Center for Arts & History showcases three artists
The Lewis-Clark State College Center for Arts & History presents the works of noted artists Jennifer Holland, Elaine Green and Gerri Saylor throughout the Center galleries, starting Friday, Feb. 15, and running through March 15.
The public is invited to an opening reception on Friday, Feb. 15, at 5-8 p.m.
Green is an emerging Northwest artist who currently works in expressive charcoal drawings. Her series “Unhomelike”, a collection of 17 life-size drawings of the body, expresses the tension between the unease of not feeling “at home” in the world and the often unconscious awareness of our universal connection with each other. Green has exhibited in numerous shows throughout the region including the Prichard Art Gallery in Moscow, Utah State University, the Boise Art Museum, and the Art Spirit Gallery, and continues to explore the textures and possibilities inherent in black-and-white.
Green was born in St. Maries, Idaho, in 1958. After studying art at Spokane Falls Community College and Eastern Washington University, Green earned her Master’s in Fine Arts from the University of Idaho in 2005. She lives and works in Moscow.
Holland uses found objects to create intricate two- and three-dimensional expressions of human emotion. Her current work, “Corpus Memento”, showcases several life-size dress-form mannequins encrusted with trinkets and jewelry that evoke memories of love, laughter, loss and longing. The work involves the history of objects, and springs from the Victorian custom of displaying memory jars and keepsakes in an effort to link personal memorabilia with outsider art sensibilities at the turn of the century.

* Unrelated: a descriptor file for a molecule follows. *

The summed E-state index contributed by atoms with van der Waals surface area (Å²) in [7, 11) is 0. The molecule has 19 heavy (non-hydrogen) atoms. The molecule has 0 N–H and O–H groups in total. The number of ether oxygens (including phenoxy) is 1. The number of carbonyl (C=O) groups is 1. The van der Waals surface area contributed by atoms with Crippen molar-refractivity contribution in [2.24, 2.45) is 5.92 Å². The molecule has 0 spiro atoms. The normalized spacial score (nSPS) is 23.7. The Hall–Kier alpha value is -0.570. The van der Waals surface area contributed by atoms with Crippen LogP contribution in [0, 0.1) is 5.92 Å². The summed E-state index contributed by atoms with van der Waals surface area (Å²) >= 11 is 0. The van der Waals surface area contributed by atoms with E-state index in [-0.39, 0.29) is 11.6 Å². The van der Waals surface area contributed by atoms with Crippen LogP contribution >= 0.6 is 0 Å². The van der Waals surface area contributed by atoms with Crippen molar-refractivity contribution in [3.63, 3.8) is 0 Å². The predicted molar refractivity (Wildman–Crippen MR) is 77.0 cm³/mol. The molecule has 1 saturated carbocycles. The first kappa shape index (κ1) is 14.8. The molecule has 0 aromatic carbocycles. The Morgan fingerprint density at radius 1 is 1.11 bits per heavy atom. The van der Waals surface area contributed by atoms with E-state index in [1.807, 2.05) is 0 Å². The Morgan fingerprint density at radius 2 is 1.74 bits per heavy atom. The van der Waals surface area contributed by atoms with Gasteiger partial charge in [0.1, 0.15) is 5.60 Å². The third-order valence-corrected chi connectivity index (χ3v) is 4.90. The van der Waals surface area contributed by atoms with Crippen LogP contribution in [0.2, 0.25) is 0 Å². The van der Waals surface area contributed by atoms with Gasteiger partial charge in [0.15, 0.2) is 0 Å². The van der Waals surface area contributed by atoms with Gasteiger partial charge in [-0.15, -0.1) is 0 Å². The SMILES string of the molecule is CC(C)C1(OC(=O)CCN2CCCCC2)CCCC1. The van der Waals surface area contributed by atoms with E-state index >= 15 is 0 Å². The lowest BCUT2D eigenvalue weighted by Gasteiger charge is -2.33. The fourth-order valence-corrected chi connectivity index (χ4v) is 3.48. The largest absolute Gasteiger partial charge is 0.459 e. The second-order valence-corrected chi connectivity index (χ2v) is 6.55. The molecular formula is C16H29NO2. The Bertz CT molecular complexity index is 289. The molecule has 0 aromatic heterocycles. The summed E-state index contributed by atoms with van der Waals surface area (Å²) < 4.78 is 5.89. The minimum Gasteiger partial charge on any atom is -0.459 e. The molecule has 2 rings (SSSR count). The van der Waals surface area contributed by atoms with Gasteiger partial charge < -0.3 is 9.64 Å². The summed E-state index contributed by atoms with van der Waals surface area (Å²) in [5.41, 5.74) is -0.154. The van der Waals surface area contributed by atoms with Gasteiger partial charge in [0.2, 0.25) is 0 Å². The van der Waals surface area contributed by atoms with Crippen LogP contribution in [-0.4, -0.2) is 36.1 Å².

Holland received her Bachelor’s in Fine Arts from Washington State University, and has worked as a sculptor and painter for more than 25 years.
Sayler is a mixed media and installation artist, whose work explores the cycles of nature and the nature of time. Sayler describes herself as being “haunted by textures”, and for her, they bring to mind natures’ cycles of birth, growth, death and decay – the story of eternity. “Continuum”, which will be installed at the Center for Arts & History, will emerge from thousands of feet of sisal and manila rope, unwound to form a sculpture that symbolizes a lifeline to the earth.
Sayler was awarded the Jurors First Prize in the 2007 Idaho Triennial at the Boise Art Museum, and is creating new work for a solo installation at the museum that will open June 14. She holds a Bachelor’s degree in Fine Arts in Studio Art from the University of Idaho, and a Bachelor of Arts in Journalism from the University of North Dakota.
The LCSC Center for Arts & History is open Tuesday through Saturday, 11 a.m.–4 p.m.; admission is free. For more information on the Center or the exhibits, call 792-2243 or visit www.lcsc.edu/museum .